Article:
Who can make sense of how public money is spent in parks? It's not that there's no money to do things. Last summer Christie Pits got a $50,000 "entrance feature," (actually leading only to an unused patch of grass in a corner of the park). Also last year, Scadding Court Community Centre, right beside Alexandra rink, put in a new front reception desk for $40,000. This year, the parks budget calls for a $100,000 rebuild of the very adequate playground near Alexandra rink, within the next two months. Safety issues - a big concern in asking for this new door and window - have some money attached to them, but only on a broader scale. This year the city found $70,000 to commission a consulting company to produce a safety manual for Toronto's parks and recreation facilities. Someone forgot (no kidding!) that a recent safety manual already exists, commissioned by the city less than 10 years ago, and so thorough that it has wide international circulation. (Our park is in there too.)There must be stacks of that excellent booklet gathering dust in a storage room somewhere at city hall.
Right now, Alexandra Rink needs a door and a window, to open up a winter of great skating and family enjoyment. Such a small alteration would cost a fraction of the money allocated for the architectural entryway, the gold-plated desk, the formulaic playground, the duplicate book about safety. The fact is, a million-dollar rebuild of Alexandra rink is also planned, for sometime down the road. But that may be postponed for quite a while, by budget problems. Meantime, the money for small things like this door and this window - which would allow our sister rink to welcome skaters and their families NOW, this winter, in the way that has made such a difference at Dufferin Rink - that money is not there. How can it be found?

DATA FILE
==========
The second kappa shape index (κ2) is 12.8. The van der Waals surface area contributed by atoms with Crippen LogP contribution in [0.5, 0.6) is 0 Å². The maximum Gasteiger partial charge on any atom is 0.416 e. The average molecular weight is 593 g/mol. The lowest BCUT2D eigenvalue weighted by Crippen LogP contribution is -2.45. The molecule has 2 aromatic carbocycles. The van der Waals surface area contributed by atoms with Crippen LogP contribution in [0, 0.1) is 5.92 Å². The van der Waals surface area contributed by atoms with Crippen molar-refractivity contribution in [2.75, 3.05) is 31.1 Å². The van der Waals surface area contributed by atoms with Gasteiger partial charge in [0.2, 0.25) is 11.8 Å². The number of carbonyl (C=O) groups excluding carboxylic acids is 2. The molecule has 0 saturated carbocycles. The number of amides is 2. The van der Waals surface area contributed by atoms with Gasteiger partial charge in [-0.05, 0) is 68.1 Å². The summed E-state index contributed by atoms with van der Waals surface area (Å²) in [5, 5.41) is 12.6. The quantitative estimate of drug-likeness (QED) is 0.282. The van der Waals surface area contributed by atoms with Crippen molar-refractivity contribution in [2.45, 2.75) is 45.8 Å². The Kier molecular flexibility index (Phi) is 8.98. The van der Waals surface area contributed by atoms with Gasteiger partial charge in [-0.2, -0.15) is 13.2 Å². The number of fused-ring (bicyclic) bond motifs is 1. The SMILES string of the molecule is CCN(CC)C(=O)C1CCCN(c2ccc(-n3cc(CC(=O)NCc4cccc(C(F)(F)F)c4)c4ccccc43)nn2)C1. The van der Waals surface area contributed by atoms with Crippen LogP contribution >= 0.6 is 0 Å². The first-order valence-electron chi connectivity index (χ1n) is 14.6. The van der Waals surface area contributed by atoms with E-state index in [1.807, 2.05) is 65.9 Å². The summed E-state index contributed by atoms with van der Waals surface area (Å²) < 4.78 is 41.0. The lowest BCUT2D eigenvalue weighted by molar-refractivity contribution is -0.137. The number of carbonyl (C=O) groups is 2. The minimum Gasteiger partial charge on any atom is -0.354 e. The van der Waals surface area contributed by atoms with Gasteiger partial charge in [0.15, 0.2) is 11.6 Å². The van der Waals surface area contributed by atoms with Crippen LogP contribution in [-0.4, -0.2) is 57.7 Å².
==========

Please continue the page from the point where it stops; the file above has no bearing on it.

This troubling story is a good example of what needs to be fixed in the stewardship of our tax-supported public spaces, our collective treasure. The story provides us with an interesting test question for both the mayoral candidates and the local candidates in this area (ours and Alexandra rink's). So we've sent this story to Barbara Hall, Tom Jacobek, David Miller, John Nunziata, and John Tory. We've also sent it to Ana Bailao and Adam Giambrone in our ward, and Olivia Chow and Joe Pantalone. We've asked them: if you get elected on Nov.10, how will you look out for small, humble initiatives like this door and this window -- even if it means cutting back on the bigger, more glamorous projects, while government budgets are restricted?
[Nov.2003] Dufferin Rink Opens: Saturday Nov. 29 AT 9 A.M.
Same story as last year and every year: pleasure skating all the time (the gate is never closed), shinny hockey on the hockey side Monday to Saturday 9 a.m. to 9 p.m., some shinny permits 9 p.m. to 11 p.m., fire in the wood stove inside, chess and checkers, some toys for the little kids, organic coffee and hot chocolate and mini-pizzas and slices of fresh park bread, snow hills for climbing and sliding outside, and free skating under the sky in the bracing Canadian winter. Fun!
BEGINNERS' SHINNY FOR ADULTS with Lawrence Barichello. Starts SUNDAY NOV.30, 7-8.30 P.M. This was a hit last year and it filled up really fast. If you want to get started playing shinny hockey this year, get your place early. Lawrence is taking calls for registration now. The class costs about $70 for 12 weeks, and you need skates and preferably a helmet and a stick if you have one. Otherwise Lawrence has extra. Men and women are both welcome. Call Lawrence at 416/530-4810, e-mail email@example.com.
SKATING LESSONS: last year we had none but this year we've found a terrific teacher. If you want to enroll your child, call the rink (416 392-0913) and leave your number and the age of the child. We'll call you back within a week and let you know the time (Sunday mornings for sure) and the cost.